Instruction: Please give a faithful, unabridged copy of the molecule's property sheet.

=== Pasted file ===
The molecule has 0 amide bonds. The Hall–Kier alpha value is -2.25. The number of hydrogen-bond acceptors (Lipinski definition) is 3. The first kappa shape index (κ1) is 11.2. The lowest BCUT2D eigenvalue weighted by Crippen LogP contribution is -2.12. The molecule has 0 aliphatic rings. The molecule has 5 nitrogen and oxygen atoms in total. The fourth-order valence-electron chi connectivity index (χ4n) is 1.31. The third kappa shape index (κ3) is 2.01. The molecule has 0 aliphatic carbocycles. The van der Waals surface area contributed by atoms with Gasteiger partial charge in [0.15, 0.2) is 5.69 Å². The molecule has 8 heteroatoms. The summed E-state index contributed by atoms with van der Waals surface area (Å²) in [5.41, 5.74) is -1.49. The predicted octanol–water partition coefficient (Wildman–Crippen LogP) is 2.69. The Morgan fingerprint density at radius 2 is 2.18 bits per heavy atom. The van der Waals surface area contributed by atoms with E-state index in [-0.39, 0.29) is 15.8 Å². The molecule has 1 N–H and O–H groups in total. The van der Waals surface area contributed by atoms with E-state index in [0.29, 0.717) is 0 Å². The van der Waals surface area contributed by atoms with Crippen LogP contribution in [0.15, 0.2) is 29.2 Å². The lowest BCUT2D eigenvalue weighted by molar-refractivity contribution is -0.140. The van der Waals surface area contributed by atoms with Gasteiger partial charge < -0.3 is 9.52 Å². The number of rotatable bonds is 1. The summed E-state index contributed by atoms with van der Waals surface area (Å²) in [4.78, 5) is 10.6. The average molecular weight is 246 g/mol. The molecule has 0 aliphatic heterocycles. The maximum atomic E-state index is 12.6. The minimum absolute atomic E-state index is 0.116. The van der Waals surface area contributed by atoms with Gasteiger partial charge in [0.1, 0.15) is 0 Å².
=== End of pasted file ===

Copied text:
The molecule has 0 amide bonds. The Hall–Kier alpha value is -2.25. The number of hydrogen-bond acceptors (Lipinski definition) is 3. The first kappa shape index (κ1) is 11.2. The lowest BCUT2D eigenvalue weighted by Crippen LogP contribution is -2.12. The molecule has 0 aliphatic rings. The molecule has 5 nitrogen and oxygen atoms in total. The fourth-order valence-electron chi connectivity index (χ4n) is 1.31. The third kappa shape index (κ3) is 2.01. The molecule has 0 aliphatic carbocycles. The van der Waals surface area contributed by atoms with Gasteiger partial charge in [0.15, 0.2) is 5.69 Å². The molecule has 8 heteroatoms. The summed E-state index contributed by atoms with van der Waals surface area (Å²) in [5.41, 5.74) is -1.49. The predicted octanol–water partition coefficient (Wildman–Crippen LogP) is 2.69. The Morgan fingerprint density at radius 2 is 2.18 bits per heavy atom. The van der Waals surface area contributed by atoms with E-state index in [-0.39, 0.29) is 15.8 Å². The molecule has 1 N–H and O–H groups in total. The van der Waals surface area contributed by atoms with E-state index in [0.29, 0.717) is 0 Å². The van der Waals surface area contributed by atoms with Crippen LogP contribution in [0.15, 0.2) is 29.2 Å². The lowest BCUT2D eigenvalue weighted by molar-refractivity contribution is -0.140. The van der Waals surface area contributed by atoms with Gasteiger partial charge < -0.3 is 9.52 Å². The number of rotatable bonds is 1. The summed E-state index contributed by atoms with van der Waals surface area (Å²) in [4.78, 5) is 10.6. The average molecular weight is 246 g/mol. The molecule has 0 aliphatic heterocycles. The maximum atomic E-state index is 12.6. The minimum absolute atomic E-state index is 0.116. The van der Waals surface area contributed by atoms with Gasteiger partial charge in [0.1, 0.15) is 0 Å².